DAMASCUS, Syria, March 30 (UPI) -- At least 19 people, including a woman and a child, were killed in several cities across Syria Friday, several activist groups said.
The Syrian Revolution General Commission said seven people died in fighting in Homs and five people were killed in Hama, The Guardian reported. The organization said five others, including a woman and child, were killed in Idlib.
The Guardian said the Syrian Revolution General Commission's report did not include seven people whose bodies were found in the Damascus suburb of Douma. Earlier, another activist group said eight people were killed in the Damascus suburb.
The fighting between government troops and those opposed to President Bashar Assad's regime came two days ahead of an international gathering meant to organize efforts to end the year-long crisis in Syria, The New York Times reported.
Opposition forces, meanwhile, were trying to position themselves to better influence and coordinate efforts to oust Assad.
In a statement issued Thursday, the Local Coordinating Committees, a coalition of opposition groups inside Syria, complained opponents of Assad weren't represented at an Arab League meeting in Baghdad.
The "Friends of Syria" coalition plans to meet in Istanbul, Turkey, Sunday, to discuss a political transition and the opposition's vision for Syria, officials said.
Syria will "spare no effort" to carry out U.N.-Arab League envoy Kofi Annan's peace plan, but armed groups must end their "terrorist acts," Assad said in a letter to officials of leading emerging economies meeting in New Delhi.
"In return for the formal commitment to the success of Annan's mission, it is necessary to obtain commitments from the other parties to halt the terrorist acts by the armed groups and to withdraw the weapons of these groups and call on them to stop their terrorist acts," said Assad's letter to leaders of Brazil, Russia, India, China and South Africa, which represent nearly half the world's population.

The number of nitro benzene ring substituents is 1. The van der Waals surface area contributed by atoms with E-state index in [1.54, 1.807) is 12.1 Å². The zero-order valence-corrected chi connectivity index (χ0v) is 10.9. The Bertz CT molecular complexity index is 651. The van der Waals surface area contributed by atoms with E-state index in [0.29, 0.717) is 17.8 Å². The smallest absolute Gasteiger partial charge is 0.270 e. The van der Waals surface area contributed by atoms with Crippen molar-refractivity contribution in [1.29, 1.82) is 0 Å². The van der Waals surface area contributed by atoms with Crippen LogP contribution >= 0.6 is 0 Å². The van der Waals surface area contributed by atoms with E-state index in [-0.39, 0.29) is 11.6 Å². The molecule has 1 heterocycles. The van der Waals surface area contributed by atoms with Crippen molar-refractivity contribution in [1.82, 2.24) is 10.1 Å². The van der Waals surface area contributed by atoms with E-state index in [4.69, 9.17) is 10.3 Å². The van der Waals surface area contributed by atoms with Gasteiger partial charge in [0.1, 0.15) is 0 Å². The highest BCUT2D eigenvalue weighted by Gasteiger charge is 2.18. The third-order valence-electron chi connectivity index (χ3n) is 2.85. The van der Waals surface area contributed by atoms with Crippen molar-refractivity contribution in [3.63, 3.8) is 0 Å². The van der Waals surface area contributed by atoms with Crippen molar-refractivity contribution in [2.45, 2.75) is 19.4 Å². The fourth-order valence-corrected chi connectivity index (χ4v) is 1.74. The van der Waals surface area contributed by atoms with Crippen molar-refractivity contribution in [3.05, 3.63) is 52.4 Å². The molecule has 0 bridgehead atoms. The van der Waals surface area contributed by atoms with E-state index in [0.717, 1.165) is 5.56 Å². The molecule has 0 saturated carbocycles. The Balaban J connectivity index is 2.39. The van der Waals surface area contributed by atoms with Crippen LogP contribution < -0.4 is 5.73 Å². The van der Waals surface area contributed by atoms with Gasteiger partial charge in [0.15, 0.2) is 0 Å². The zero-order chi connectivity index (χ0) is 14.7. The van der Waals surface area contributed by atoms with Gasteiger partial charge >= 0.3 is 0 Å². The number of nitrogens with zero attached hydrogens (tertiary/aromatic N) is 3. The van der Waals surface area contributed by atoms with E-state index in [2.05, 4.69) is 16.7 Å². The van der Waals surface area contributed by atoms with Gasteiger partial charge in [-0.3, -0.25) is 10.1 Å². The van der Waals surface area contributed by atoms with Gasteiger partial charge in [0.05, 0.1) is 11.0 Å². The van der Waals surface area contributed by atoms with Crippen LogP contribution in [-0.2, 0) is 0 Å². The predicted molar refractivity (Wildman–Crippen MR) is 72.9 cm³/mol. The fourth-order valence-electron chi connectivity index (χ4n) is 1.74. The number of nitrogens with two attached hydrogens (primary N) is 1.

Russia and China are key Syrian allies.
Annan must also persuade countries backing Syria's military opposition to end all types of support immediately, Assad said
Saudi Arabia pressed Jordan March 12 to open its border with Syria to let weapons reach rebels fighting Assad's regime but Jordan has yet to agree, officials from both countries told The Wall Street Journal.
Washington has opposed furnishing arms to the rebels, fearing weapons could end up in the hands of al-Qaida or other extremist groups.
U.S. Joint Chiefs of Staff Chairman Gen. Martin Dempsey said Thursday such a policy could change.
The Syrian opposition appeared to be uniting, a development he said could help clear the way for international aid, including arms, the Journal reported.
Britain said it was doubling non-military aid to Assad opponents and expanding its scope to equipment, possibly including secure telephones to help activists communicate without fear of detection and attack.
The aid, worth $800,000, "includes agreement in principle for practical non-lethal support to them inside Syria," Foreign Secretary William Hague said.
Assad's letter called on "neighboring countries" harboring Syria's military opposition "to stop it immediately" if the Annan peace plan is to succeed, the official Syrian Arab News Agency reported.
Turkey, a former Syrian ally bordering Syria to the north, now hosts the rebel Free Syrian Army, a paramilitary force composed largely of defected Syrian soldiers fighting troops loyal to Assad.
Officials said the Friends group, initiated by French President Nicolas Sarkozy, would seek to find a solution to the Syrian crisis outside the U.N. Security Council, after Russia and China vetoed a resolution on Syria.
Arab leaders at a summit in Baghdad endorsed the Annan peace plan Thursday and called for it to be implemented "immediately and completely."
Annan's six-point peace plan, endorsed by the U.N. Security Council, calls for a Syrian cease-fire, possibly under U.N. monitoring, a withdrawal of heavy weapons and troops from population centers, humanitarian assistance, release of prisoners and free movement and access for journalists.
It does not call for Assad to give up power.
The United Nations says the estimated tally of dead in the 13-month conflict is more than 9,000, up from 8,000 a few weeks ago.